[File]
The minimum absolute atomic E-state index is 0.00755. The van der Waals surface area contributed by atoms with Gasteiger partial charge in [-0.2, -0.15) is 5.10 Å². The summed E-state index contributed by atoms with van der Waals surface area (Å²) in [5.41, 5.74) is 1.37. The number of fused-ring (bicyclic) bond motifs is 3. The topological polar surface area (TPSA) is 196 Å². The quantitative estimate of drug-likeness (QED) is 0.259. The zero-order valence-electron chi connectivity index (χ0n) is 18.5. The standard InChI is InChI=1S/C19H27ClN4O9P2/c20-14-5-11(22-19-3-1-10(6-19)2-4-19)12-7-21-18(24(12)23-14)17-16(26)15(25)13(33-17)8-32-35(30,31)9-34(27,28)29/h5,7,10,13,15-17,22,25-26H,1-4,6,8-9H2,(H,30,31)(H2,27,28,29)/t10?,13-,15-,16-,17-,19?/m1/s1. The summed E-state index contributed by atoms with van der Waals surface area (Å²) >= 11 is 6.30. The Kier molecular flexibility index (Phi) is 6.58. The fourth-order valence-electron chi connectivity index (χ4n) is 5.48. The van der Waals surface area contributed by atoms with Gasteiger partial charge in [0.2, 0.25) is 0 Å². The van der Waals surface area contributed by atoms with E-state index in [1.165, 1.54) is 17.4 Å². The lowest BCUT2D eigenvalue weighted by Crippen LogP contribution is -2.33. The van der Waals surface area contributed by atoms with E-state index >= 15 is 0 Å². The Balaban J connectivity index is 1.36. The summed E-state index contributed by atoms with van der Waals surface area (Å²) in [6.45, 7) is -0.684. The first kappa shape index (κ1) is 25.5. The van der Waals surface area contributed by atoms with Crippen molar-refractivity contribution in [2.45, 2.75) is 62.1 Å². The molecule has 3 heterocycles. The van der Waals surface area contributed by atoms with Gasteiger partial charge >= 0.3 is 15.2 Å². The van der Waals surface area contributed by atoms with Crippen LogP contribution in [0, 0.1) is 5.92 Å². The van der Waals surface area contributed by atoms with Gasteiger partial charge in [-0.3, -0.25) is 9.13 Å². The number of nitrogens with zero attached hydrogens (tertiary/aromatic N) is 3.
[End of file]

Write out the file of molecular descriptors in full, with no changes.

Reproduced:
The minimum absolute atomic E-state index is 0.00755. The van der Waals surface area contributed by atoms with Gasteiger partial charge in [-0.2, -0.15) is 5.10 Å². The summed E-state index contributed by atoms with van der Waals surface area (Å²) in [5.41, 5.74) is 1.37. The number of fused-ring (bicyclic) bond motifs is 3. The topological polar surface area (TPSA) is 196 Å². The quantitative estimate of drug-likeness (QED) is 0.259. The zero-order valence-electron chi connectivity index (χ0n) is 18.5. The standard InChI is InChI=1S/C19H27ClN4O9P2/c20-14-5-11(22-19-3-1-10(6-19)2-4-19)12-7-21-18(24(12)23-14)17-16(26)15(25)13(33-17)8-32-35(30,31)9-34(27,28)29/h5,7,10,13,15-17,22,25-26H,1-4,6,8-9H2,(H,30,31)(H2,27,28,29)/t10?,13-,15-,16-,17-,19?/m1/s1. The summed E-state index contributed by atoms with van der Waals surface area (Å²) >= 11 is 6.30. The Kier molecular flexibility index (Phi) is 6.58. The fourth-order valence-electron chi connectivity index (χ4n) is 5.48. The van der Waals surface area contributed by atoms with Gasteiger partial charge in [0.2, 0.25) is 0 Å². The van der Waals surface area contributed by atoms with E-state index in [1.165, 1.54) is 17.4 Å². The lowest BCUT2D eigenvalue weighted by Crippen LogP contribution is -2.33. The van der Waals surface area contributed by atoms with E-state index >= 15 is 0 Å². The Balaban J connectivity index is 1.36. The summed E-state index contributed by atoms with van der Waals surface area (Å²) in [6.45, 7) is -0.684. The first kappa shape index (κ1) is 25.5. The van der Waals surface area contributed by atoms with Crippen molar-refractivity contribution in [2.45, 2.75) is 62.1 Å². The molecule has 3 heterocycles. The van der Waals surface area contributed by atoms with Gasteiger partial charge >= 0.3 is 15.2 Å². The van der Waals surface area contributed by atoms with Crippen LogP contribution in [0, 0.1) is 5.92 Å². The van der Waals surface area contributed by atoms with Gasteiger partial charge in [-0.3, -0.25) is 9.13 Å². The number of nitrogens with zero attached hydrogens (tertiary/aromatic N) is 3.